Pennsylvania Regulatory Commission Approves Expansive Tipped Employee Regulations
Bucking the standard that has existed under federal law and in most states for decades, tipped employees in Pennsylvania soon will have to earn more than four times as much in tips before their employers may take a tip credit and pay those employees less than the standard minimum wage. That revision is but one of several regulatory changes proposed by Governor Tom Wolf’s administration and approved by the state’s Independent Regulatory Review Commission (IRRC) regarding tipped employees.
The regulation will be submitted to the Pennsylvania Attorney General for legal review and, if approved, published in the Pennsylvania Bulletin and become effective 90 days later.
Minimum Monthly Tip Requirement Increased to $135
Since 1998, employers in Pennsylvania have been able to pay tipped employees a base rate of $2.83 per hour if they earn at least $30 a month in tips, with tips making up the remainder of the employee’s wages to reach the standard minimum wage, currently $7.25 per hour. This difference is commonly known as a “tip credit.” The $30 level is found in both the federal Fair Labor Standards Act (FLSA) and the laws of other states that allow a tip credit.
If a tipped employee’s combined base wages and tips do not equal at least $7.25 per hour for all hours worked, then the employer must make up the difference. Under the new regulations, tipped employees will need to earn at least $135 in tips before they qualify as tipped employees for whom their employer may pay the $2.83 per hour tipped rate. The IRRC cited the effects of inflation since the $30 tip threshold went into effect more than four decades ago as the basis for the increase. According to the regulations, the $30 tip threshold is so outdated that most tipped employees earn at least $135 per month in tips anyway, so the IRRC does not anticipate a substantial impact on those businesses with tipped employees.
Traditional “80/20” Rule Adopted
Until recently, under sub-regulatory provisions enforced by the U.S. Department of Labor (DOL) for the past several decades, an employer could not take the tip credit for an employee who worked “dual jobs” – one traditionally tipped and one traditionally non-tipped – for time the employee spent performing related but non-tipped tasks (e.g., folding napkins or filling dispensers) if those related tasks required more than 20% of the employee’s total time in workweek. This limitation is commonly known as the “20%” or “80/20” Rule. By contrast, an employer could take the tip credit for all of the time spent on directly tip-producing tasks (e.g., taking customer orders and serving their food), but could never take the tip credit for unrelated, non-tip-producing tasks (e.g., cleaning the bathroom).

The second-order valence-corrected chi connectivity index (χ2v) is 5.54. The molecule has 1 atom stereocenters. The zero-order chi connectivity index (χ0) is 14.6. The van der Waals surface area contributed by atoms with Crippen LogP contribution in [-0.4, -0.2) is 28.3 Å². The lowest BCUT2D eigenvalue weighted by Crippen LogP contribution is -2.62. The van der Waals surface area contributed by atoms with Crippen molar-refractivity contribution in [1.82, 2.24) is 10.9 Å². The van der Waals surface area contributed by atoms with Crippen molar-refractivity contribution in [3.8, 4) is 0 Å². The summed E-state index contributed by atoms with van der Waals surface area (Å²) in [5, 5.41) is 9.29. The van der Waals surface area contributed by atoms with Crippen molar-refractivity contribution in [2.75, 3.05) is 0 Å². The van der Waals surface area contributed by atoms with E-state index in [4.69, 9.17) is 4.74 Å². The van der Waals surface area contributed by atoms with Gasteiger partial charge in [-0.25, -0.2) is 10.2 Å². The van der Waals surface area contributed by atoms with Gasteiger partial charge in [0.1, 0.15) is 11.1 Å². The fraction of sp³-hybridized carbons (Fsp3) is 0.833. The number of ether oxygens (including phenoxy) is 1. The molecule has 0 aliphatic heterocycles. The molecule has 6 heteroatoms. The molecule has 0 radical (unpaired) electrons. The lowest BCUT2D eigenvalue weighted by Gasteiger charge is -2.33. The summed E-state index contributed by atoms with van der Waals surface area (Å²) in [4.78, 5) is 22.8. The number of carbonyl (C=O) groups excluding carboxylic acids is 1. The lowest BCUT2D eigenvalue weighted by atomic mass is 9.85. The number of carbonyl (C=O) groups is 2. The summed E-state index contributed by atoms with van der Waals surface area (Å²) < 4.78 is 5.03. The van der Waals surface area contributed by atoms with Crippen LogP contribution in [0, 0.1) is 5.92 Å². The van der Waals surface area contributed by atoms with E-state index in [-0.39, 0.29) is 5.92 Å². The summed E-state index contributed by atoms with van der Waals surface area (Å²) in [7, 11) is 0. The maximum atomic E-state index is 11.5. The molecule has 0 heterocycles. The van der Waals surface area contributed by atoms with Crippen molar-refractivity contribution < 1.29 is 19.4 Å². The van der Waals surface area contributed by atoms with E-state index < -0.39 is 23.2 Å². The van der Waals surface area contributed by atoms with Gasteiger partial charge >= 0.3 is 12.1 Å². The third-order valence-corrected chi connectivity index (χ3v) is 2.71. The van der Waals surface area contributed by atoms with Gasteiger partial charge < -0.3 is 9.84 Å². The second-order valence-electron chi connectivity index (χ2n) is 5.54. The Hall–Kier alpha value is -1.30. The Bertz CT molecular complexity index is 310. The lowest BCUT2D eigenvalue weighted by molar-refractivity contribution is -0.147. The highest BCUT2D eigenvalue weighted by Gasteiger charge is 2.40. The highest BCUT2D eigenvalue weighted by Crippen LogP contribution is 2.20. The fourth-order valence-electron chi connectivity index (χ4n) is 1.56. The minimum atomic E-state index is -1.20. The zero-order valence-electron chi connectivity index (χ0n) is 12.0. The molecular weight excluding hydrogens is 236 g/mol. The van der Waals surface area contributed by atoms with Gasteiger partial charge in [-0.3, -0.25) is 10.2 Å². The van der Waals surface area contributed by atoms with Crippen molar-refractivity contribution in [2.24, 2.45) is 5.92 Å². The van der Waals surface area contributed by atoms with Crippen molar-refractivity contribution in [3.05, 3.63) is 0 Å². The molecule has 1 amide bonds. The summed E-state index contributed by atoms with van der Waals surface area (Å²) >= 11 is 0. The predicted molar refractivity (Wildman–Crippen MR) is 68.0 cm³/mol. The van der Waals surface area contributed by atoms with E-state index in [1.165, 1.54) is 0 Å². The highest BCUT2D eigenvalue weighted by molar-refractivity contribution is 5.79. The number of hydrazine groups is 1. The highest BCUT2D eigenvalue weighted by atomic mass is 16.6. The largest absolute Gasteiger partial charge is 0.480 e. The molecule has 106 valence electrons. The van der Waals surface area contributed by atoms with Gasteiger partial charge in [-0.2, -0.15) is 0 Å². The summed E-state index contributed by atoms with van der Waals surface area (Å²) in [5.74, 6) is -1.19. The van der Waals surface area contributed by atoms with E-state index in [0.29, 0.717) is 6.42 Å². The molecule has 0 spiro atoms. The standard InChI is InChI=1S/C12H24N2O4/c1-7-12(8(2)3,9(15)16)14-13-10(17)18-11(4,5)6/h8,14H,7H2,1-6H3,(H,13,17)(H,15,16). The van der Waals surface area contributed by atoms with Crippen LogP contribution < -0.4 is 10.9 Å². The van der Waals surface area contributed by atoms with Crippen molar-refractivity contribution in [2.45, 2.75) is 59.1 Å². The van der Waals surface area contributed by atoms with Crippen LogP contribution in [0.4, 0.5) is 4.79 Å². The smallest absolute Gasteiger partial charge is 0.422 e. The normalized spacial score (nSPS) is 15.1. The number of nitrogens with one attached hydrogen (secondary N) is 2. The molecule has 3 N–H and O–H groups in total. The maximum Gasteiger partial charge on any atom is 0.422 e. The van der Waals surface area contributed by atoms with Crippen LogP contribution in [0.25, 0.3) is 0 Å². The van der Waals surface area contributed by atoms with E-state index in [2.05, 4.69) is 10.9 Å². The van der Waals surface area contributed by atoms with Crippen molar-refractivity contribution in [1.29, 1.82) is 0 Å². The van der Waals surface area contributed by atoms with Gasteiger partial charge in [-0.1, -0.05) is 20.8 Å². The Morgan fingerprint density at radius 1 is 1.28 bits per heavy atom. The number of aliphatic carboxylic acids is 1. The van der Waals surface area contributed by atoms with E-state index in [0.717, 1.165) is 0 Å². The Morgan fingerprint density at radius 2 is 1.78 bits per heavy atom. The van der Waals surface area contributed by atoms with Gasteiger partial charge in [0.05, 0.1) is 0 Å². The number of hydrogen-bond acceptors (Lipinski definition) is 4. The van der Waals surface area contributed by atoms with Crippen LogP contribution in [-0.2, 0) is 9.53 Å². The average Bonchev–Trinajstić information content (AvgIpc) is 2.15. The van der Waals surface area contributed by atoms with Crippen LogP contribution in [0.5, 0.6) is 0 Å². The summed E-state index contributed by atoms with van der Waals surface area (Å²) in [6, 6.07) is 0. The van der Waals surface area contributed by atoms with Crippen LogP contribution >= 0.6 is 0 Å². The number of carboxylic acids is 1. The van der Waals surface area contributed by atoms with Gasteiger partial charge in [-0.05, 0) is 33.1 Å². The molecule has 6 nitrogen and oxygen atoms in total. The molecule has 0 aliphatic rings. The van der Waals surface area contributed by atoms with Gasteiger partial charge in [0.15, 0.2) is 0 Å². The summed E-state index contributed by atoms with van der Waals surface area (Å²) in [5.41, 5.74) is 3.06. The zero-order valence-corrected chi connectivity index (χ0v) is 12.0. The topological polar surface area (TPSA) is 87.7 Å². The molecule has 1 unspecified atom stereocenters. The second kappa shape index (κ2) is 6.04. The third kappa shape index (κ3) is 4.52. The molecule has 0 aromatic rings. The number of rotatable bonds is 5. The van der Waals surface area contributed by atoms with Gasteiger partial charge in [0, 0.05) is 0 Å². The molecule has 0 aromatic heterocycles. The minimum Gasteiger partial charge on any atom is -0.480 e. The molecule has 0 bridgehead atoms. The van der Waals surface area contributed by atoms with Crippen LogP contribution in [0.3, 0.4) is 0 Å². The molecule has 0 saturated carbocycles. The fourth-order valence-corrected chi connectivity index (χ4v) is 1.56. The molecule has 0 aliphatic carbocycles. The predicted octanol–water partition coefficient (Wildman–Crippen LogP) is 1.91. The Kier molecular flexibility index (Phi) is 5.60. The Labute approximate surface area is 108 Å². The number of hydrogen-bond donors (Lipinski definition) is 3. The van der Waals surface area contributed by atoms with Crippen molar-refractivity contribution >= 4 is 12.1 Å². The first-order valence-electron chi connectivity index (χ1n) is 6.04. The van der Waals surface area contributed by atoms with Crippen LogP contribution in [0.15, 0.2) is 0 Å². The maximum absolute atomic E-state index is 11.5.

The DOL under the former administration published a Final Rule that would have eliminated the 80/20 Rule, thereby allowing an employer to take the tip credit for all time spent on tip-related tasks as long as they occurred within a “reasonable” time before or after tip-producing tasks. The current DOL rescinded that Final Rule and, in October 2021, issued a new Final Rule that reinstated the 80/20 Rule, with a modification that the limit on time devoted to tip-related activities must not exceed either 20% of a tipped employee’s workweek or a continuous period of time that exceeds 30 minutes.
As approved by the IRRC, the Pennsylvania regulation formally adopts the 80/20 Rule as it existed prior to its withdrawal by the Trump DOL and the current DOL’s recently enacted Final Rule. That is, Pennsylvania will not implement or enforce the 30-minute limitation imposed by the current federal Final Rule. In addition, Pennsylvania will not automatically adopt any future revisions to the federal tipped employee regulations, citing the “oscillating,” politically influenced federal law and the need for clarity and consistency in application of state law.
Tip Pooling Officially Permitted
Although Pennsylvania already permits tip pooling, the IRRC noted that the state currently has no specific regulations addressing the subject. Under the approved regulations, Pennsylvania will formally adopt the federal tip-pooling regulations published in a DOL Final Rule in 2021, but, again, will not automatically adopt any future federal regulation on tip pooling. The federal tip-pooling regulations implemented a 2018 Congressional amendment to the FLSA that permits tipped employees to pool tips with traditionally non-tipped workers, as long as the employer does not take a tip credit and, instead, pays such workers a direct wage equal to or greater than the minimum wage.